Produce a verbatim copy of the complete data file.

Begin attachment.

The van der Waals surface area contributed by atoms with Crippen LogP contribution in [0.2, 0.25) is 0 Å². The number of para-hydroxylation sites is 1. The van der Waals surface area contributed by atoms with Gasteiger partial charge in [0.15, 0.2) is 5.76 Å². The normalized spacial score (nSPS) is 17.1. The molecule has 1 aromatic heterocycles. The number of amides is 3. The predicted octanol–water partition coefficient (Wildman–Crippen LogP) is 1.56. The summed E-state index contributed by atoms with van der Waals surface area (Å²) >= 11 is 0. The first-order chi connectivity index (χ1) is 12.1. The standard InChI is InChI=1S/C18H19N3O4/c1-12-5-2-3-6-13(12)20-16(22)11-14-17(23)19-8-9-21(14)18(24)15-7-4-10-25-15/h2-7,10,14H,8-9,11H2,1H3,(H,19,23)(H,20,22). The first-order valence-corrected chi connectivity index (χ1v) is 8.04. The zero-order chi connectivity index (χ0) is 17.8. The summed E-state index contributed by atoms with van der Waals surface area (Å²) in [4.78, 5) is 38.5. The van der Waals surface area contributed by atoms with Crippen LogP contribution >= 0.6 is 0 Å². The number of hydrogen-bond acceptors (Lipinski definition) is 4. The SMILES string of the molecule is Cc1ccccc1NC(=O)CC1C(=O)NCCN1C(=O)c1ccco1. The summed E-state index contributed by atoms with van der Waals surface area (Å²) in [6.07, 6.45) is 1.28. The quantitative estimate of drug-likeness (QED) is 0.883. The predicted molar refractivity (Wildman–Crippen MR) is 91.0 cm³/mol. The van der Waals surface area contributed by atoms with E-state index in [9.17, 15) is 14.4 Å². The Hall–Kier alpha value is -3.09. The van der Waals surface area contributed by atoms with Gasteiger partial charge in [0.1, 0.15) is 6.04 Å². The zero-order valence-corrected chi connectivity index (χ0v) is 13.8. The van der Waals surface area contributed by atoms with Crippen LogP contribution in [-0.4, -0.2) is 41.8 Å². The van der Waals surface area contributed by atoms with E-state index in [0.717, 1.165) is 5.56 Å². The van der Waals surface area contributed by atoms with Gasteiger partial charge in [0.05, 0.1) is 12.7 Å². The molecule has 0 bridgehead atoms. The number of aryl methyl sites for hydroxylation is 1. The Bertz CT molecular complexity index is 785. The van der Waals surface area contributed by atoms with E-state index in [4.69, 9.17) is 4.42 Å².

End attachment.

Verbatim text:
The van der Waals surface area contributed by atoms with Crippen LogP contribution in [0.2, 0.25) is 0 Å². The number of para-hydroxylation sites is 1. The van der Waals surface area contributed by atoms with Gasteiger partial charge in [0.15, 0.2) is 5.76 Å². The normalized spacial score (nSPS) is 17.1. The molecule has 1 aromatic heterocycles. The number of amides is 3. The predicted octanol–water partition coefficient (Wildman–Crippen LogP) is 1.56. The summed E-state index contributed by atoms with van der Waals surface area (Å²) >= 11 is 0. The first-order chi connectivity index (χ1) is 12.1. The standard InChI is InChI=1S/C18H19N3O4/c1-12-5-2-3-6-13(12)20-16(22)11-14-17(23)19-8-9-21(14)18(24)15-7-4-10-25-15/h2-7,10,14H,8-9,11H2,1H3,(H,19,23)(H,20,22). The first-order valence-corrected chi connectivity index (χ1v) is 8.04. The zero-order chi connectivity index (χ0) is 17.8. The summed E-state index contributed by atoms with van der Waals surface area (Å²) in [4.78, 5) is 38.5. The van der Waals surface area contributed by atoms with Crippen LogP contribution >= 0.6 is 0 Å². The number of hydrogen-bond acceptors (Lipinski definition) is 4. The SMILES string of the molecule is Cc1ccccc1NC(=O)CC1C(=O)NCCN1C(=O)c1ccco1. The summed E-state index contributed by atoms with van der Waals surface area (Å²) in [6.07, 6.45) is 1.28. The quantitative estimate of drug-likeness (QED) is 0.883. The predicted molar refractivity (Wildman–Crippen MR) is 91.0 cm³/mol. The van der Waals surface area contributed by atoms with E-state index in [9.17, 15) is 14.4 Å². The Hall–Kier alpha value is -3.09. The van der Waals surface area contributed by atoms with Gasteiger partial charge in [0.1, 0.15) is 6.04 Å². The zero-order valence-corrected chi connectivity index (χ0v) is 13.8. The van der Waals surface area contributed by atoms with Crippen LogP contribution in [-0.4, -0.2) is 41.8 Å². The van der Waals surface area contributed by atoms with E-state index in [0.717, 1.165) is 5.56 Å². The van der Waals surface area contributed by atoms with Gasteiger partial charge in [0.05, 0.1) is 12.7 Å². The molecule has 0 bridgehead atoms. The number of aryl methyl sites for hydroxylation is 1. The Bertz CT molecular complexity index is 785. The van der Waals surface area contributed by atoms with E-state index in [4.69, 9.17) is 4.42 Å².